SALT LAKE CITY — The Utah House of Representatives passed a resurrected bill that would make the state grow medical marijuana for terminally ill patients.
House Bill 197, sponsored by Rep. Brad Daw, R-Orem, died on a narrow vote last week but was resurrected on Tuesday. He insisted the legislation was a necessary companion to House Bill 195, which gives terminally ill patients a “right to try” medical marijuana.
“This bill becomes the way to supply a genuine cannabis medicine for both those programs. We need to pass this bill if we want to have patients the ability to try both under right to try and under research,” he told his colleagues in the House.
The bill requires the Utah Dept. of Agriculture and Food to grow marijuana that would be dispensed to patients under the “right to try.” While some lawmakers flipped their votes this time around, others remained concerned.
“We expect to follow the order of law and with passage of this, we would be in noncompliance with federal law,” said Rep. Derrin Owens, R-Fountain Green.
Rep. Daw’s bills are being run ahead of a potential ballot initiative that would greatly expand who can use medical marijuana in Utah. The initiative would have a variety of different treatment methods and expand it to a number of patient conditions. Signature gathering is under way to get it before voters on the November ballot.
The ballot initiative was top of mind as lawmakers debated HB197.
“There is evidence of unintended consequences that occur if you open up these floodgates all at once, or too quickly,” said House Majority Leader Brad Wilson, R-Kaysville.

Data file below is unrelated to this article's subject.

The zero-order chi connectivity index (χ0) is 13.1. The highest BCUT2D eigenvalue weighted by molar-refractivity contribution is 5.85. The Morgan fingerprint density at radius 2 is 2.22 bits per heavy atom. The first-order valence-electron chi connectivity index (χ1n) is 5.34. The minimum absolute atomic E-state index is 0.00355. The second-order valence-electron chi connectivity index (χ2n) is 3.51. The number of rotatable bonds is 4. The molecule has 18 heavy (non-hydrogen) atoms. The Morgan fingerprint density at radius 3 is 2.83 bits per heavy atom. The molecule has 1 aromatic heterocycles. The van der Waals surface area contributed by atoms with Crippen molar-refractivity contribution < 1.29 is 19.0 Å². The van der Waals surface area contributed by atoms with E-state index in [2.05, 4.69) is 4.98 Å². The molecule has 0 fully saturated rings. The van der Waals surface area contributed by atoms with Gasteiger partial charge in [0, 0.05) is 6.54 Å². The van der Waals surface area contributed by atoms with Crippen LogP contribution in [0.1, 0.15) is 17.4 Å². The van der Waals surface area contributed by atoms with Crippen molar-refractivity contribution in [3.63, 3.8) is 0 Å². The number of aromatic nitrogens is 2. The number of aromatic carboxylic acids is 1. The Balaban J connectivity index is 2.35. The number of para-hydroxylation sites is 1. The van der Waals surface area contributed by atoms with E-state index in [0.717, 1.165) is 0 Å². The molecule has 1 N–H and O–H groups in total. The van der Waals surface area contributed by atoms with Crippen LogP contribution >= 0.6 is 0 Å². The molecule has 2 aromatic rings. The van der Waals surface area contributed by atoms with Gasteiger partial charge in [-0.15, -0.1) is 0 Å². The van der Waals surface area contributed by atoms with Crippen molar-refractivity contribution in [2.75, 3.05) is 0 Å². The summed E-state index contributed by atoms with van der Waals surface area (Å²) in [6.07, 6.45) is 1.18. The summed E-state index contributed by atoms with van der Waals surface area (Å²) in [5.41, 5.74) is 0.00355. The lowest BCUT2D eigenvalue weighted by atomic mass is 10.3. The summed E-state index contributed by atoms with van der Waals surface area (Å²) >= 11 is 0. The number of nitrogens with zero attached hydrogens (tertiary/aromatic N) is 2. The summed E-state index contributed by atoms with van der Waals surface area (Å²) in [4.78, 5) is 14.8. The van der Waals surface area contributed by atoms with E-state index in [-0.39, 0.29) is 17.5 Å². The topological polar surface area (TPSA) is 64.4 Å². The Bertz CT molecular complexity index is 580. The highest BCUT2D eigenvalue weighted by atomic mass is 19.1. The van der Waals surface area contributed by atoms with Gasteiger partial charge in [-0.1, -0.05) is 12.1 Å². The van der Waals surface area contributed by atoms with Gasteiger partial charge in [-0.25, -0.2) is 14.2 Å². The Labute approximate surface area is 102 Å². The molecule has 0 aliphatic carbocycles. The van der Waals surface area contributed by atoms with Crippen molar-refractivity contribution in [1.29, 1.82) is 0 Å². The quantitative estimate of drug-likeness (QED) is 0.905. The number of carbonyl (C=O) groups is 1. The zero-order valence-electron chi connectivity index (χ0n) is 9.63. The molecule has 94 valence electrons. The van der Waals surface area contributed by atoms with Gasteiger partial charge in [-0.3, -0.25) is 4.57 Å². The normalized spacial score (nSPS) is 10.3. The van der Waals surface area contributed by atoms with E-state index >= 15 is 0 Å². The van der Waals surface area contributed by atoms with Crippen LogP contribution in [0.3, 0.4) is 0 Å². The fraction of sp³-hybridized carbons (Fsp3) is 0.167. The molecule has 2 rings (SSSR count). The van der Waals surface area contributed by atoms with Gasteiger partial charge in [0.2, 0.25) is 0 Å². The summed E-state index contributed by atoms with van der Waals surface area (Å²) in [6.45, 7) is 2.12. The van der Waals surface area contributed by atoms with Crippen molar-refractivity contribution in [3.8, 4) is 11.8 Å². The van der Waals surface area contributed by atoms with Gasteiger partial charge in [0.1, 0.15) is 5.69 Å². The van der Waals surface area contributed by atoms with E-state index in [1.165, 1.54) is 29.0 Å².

House Minority Leader Brian King, D-Salt Lake City, announced he was flipping his vote to a “nay.” He said he was throwing his support behind the ballot initiative.
“I’m suspicious and concerned that what this bill really is is an attempt to undermine the ability of the people of the state of Utah to weigh in on this in the form of a ballot initiative,” he said.
On a very close vote, HB197 passed 38-32 and now goes to the Senate (bills need at least 38 votes to pass the House).
Lawmakers have expressed worry about the impact the ballot initiative would have on public policy in Utah. Senate President Wayne Niederhauser, R-Sandy, said he planned to advocate against it.
“I think we’re going to point out maybe some of the flaws that were in the initiative and it really goes a lot farther than what we would ever do as a legislature,” he told reporters on Tuesday.
Medical marijuana ballot initiative supporters said the bills would not stop their work. Tom Paskett with Together for Responsible Use and Cannabis Education (TRUCE) said he believed the bills were being run so the Utah State Legislature could say it has done something about the issue.
“The ballot initiative offers far more comprehensive coverage for medical cannabis patients. So that’s ultimately what we’re aiming for,” he said.